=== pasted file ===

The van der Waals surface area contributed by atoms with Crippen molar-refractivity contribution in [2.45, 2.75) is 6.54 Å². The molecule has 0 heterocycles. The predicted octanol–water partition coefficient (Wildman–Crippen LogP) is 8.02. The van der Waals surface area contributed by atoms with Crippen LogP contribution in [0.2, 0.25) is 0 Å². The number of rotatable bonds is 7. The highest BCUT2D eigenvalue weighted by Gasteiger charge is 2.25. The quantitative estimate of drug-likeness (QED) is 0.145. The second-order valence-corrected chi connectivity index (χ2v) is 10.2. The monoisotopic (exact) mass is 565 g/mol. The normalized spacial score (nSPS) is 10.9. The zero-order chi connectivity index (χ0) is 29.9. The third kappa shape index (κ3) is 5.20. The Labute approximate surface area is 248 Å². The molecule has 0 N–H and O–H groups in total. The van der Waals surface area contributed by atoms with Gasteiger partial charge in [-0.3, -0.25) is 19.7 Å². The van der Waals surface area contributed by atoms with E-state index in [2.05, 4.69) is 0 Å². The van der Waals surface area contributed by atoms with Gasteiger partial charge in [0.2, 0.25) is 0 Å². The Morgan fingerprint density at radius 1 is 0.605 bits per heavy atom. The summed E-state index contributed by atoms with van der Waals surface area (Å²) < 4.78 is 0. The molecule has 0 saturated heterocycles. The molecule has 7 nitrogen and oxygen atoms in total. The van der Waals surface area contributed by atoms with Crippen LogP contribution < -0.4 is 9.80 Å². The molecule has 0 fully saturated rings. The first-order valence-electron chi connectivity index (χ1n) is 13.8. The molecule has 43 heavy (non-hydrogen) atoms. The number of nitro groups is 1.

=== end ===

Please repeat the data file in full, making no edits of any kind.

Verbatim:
The van der Waals surface area contributed by atoms with Crippen molar-refractivity contribution in [2.45, 2.75) is 6.54 Å². The molecule has 0 heterocycles. The predicted octanol–water partition coefficient (Wildman–Crippen LogP) is 8.02. The van der Waals surface area contributed by atoms with Crippen LogP contribution in [0.2, 0.25) is 0 Å². The number of rotatable bonds is 7. The highest BCUT2D eigenvalue weighted by Gasteiger charge is 2.25. The quantitative estimate of drug-likeness (QED) is 0.145. The second-order valence-corrected chi connectivity index (χ2v) is 10.2. The monoisotopic (exact) mass is 565 g/mol. The normalized spacial score (nSPS) is 10.9. The zero-order chi connectivity index (χ0) is 29.9. The third kappa shape index (κ3) is 5.20. The Labute approximate surface area is 248 Å². The molecule has 0 N–H and O–H groups in total. The van der Waals surface area contributed by atoms with Gasteiger partial charge in [-0.3, -0.25) is 19.7 Å². The van der Waals surface area contributed by atoms with E-state index in [2.05, 4.69) is 0 Å². The van der Waals surface area contributed by atoms with Gasteiger partial charge in [0.2, 0.25) is 0 Å². The Morgan fingerprint density at radius 1 is 0.605 bits per heavy atom. The summed E-state index contributed by atoms with van der Waals surface area (Å²) < 4.78 is 0. The molecule has 0 saturated heterocycles. The molecule has 7 nitrogen and oxygen atoms in total. The van der Waals surface area contributed by atoms with Crippen LogP contribution < -0.4 is 9.80 Å². The molecule has 0 fully saturated rings. The first-order valence-electron chi connectivity index (χ1n) is 13.8. The molecule has 43 heavy (non-hydrogen) atoms. The number of nitro groups is 1.